Fish Post

Ocean Isle/Holden Beach – April 11, 2019

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Jeff, of Ocean Isle Fishing Center, reports that trout are still plentiful, with a handful of keepers coming in from the backwaters.

Redfish are breaking up out of their winter schools and getting settled into their favorite spring/summer holes, where they’re eager to hit jerk baits or fresh shrimp with the heads on.

April is the best time to find Virginia mullet, and using fresh shrimp on a double drop rig should connect with the fish.

Cora Cartrette landed her first keeper gray trout on a piece of shrimp while fishing with her husband, Brandon Cartrette, in a creek near Oak Island.

Brant, of Ocean Isle Fishing Center, reports that water temperatures have been in the low- to mid-60s, and Atlantic bonito, bluefish, and spanish mackerel are all showing up in depths of 35-50’. Look for birds and signs of bait to find the fish.

School kings have been biting in 80-90’ of water, and they’re hitting everything from dead cigar minnows to spoons and jigs.

Sea bass are still biting in the same depth range, although the key to finding them is to find places not too beat up from pressure.

Wahoo fishing has been red hot at the Blackjack Hole, and mahi will be in the same area soon.


Kevin, of Rigged & Ready Bait & Tackle, reports that not much has changed over the last few weeks.

Slot reds are being caught on Gulp shrimp, Bass Assassins, mud minnows, and cut shrimp along oyster beds and ICW docks, especially those close to creek mouths on the falling tide. Topwater action is continuing to heat up for the reds and speckled trout as well.

Whiting are hitting cut shrimp on the falling tide at area river mouths.

Black sea bass are thick in the 45-65’ range, with a few flounder mixed in with the occasional bluefish and bull red. Cut baits and bucktails are doing the most damage.

Offshore, king mackerel are swimming around Frying Pan Tower when the water temperature is between 65-70 degrees. Slow-trolled cigar minnows work well for the kings, as do Drone spoons and Sea Witches.

The wahoo bite is strong in the Gulf Stream, and big blackfin tuna are all over the Steeples. Ballyhoo on Sea Witches and small trolling feathers will fool both species.

Carson Lee (age 13), of Charlotte, NC, with a flounder that fell for a Gulp shrimp while fishing the low tide in Tubbs Inlet.

Tripp, of Capt’n Hook Outdoors, reports that the trout bite has been as good as it gets, with lots of citation fish being caught. Most of the fish are being landed with live shrimp and Trout Tricks. The biggest fish are swimming in depths of 12-15’.

Over-slot reds (mostly in the 28-30” range) have been mixed in with the trout.

The black drum bite has improved. They’re being caught with fresh dead shrimp around docks in the ICW on the lower tides.

Offshore, the wahoo bite has been strong along the break, with several fish over 80 lbs. being caught. Most of the wahoo are being hooked on ballyhoo behind darker colors.

There have been some stray blackfins mixed in, and bottom fishing has been productive in the 100’ range.


Tim, of Tideline Charters, reports that fishing has been good. Trout have been falling for live shrimp (when you can find them) under a slip cork. Most of the specks have been in the 22-26” range. Fishing deep water structure and the jetty rocks has produced the most fish. Smaller 15-16” fish have been holding on deeper creek banks with good current.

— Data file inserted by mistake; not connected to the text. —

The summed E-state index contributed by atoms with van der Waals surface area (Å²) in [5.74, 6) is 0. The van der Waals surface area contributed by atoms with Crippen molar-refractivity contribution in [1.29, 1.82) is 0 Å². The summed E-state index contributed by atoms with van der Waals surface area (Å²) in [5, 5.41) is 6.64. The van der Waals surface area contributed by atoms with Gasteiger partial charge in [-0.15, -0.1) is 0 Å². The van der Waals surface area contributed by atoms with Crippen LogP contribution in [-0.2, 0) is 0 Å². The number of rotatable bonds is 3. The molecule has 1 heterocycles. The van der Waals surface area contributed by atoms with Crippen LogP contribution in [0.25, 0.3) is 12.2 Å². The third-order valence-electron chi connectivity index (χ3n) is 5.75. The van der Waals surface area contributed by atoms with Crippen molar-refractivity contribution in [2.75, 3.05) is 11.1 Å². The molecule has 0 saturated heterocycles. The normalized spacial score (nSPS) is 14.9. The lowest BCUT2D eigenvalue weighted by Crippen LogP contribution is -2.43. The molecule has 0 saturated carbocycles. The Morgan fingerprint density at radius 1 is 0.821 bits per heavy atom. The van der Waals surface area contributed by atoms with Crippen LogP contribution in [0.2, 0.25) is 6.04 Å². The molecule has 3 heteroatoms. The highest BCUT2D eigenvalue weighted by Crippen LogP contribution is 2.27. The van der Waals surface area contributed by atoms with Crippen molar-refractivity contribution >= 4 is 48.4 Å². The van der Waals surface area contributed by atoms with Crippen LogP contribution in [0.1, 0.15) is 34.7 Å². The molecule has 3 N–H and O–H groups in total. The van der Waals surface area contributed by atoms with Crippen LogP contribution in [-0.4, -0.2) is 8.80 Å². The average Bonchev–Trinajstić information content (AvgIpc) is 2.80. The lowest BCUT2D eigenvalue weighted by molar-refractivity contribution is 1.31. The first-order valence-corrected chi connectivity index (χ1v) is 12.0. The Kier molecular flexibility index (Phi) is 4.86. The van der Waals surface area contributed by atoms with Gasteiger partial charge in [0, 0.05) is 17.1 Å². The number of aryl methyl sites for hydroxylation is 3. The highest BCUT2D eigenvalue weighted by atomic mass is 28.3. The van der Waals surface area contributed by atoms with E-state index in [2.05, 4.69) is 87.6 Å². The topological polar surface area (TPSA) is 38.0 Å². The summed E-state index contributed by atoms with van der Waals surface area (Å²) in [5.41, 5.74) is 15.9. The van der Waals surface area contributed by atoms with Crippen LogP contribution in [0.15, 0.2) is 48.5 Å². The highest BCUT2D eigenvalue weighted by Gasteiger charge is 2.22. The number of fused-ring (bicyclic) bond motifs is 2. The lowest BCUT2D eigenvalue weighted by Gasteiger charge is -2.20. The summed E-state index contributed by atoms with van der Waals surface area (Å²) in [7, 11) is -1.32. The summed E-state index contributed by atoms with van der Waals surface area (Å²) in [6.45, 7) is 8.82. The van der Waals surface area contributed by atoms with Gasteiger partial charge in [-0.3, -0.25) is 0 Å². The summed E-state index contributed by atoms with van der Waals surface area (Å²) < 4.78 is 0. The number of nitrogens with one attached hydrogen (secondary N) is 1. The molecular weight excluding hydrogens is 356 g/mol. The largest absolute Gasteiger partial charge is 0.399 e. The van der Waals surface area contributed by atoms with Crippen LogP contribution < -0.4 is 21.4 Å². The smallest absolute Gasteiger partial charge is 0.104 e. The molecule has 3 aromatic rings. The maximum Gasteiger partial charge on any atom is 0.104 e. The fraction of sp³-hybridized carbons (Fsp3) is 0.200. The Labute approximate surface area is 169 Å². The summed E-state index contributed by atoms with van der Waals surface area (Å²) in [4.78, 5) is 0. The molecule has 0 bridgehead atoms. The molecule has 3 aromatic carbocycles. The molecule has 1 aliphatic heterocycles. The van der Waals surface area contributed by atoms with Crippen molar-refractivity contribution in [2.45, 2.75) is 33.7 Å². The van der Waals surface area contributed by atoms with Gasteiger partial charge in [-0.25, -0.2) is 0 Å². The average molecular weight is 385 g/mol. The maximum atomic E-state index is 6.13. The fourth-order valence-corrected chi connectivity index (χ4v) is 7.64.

Schooled up black drum and red drum in the lower-slot range can be caught on shell banks and around dock structure with fresh dead shrimp. Upper- to over-slot reds have been landed in the same areas as the bigger trout, with live shrimp working the best.

Flounder are starting to show up, and while most of them are still small, a few keepers have been mixed in. White and chartreuse Gulp shrimp fished low and slow on a 3/16 oz. jig head near creek mouths have been bringing in the flatties.


Kyle, of Speckulator Fishing Charters, reports that trout fishing has continued to be strong throughout the area. The fish are a variety of sizes depending on the spot that you’re fishing, with a lot of 12-14” spikes around, but plenty of 15-18” trout as well. Some 7+ lb. fish have also been caught. They are biting topwater lures when conditions are right, as well as swimbaits and shrimp imitations. Live shrimp and mud minnows have been producing, when you can find live bait.

Over-slot reds have been chewing at the Little River jetties, while undersized and slot fish are being caught under ICW docks.

Some black drum have been mixed in with the reds. Live or cut shrimp, or chunks of crab, have been working when fished on the bottom.

Flounder are starting to show up, with the early season areas like Tubbs Inlet and Cherry Grove beginning to produce some keepers. The usual Carolina-rigged mud minnow is the go-to bait, though the flatties are also hitting the artificial baits that are being thrown for trout.


Cecil, of Rod and Reel Shop, reports that the trout bite has been fantastic, with fish anywhere from barely legal to 18-19” being pulled from the backwaters. Grubs in electric chicken or white have been productive. MirrOlures have also been attractive, and live shrimp under a float rig is always a good choice.

Redfish have been biting live bait.

Flounder are starting to make an appearance, with a flattie as big as 27” coming from a creek just off the ICW.

Big blues are starting to invade the ICW as well, and overall, fishing is really starting to pick up.


Donny, of Ocean Isle Beach Fishing Pier, reports that since the pier has reopened, whiting and bluefish are being caught.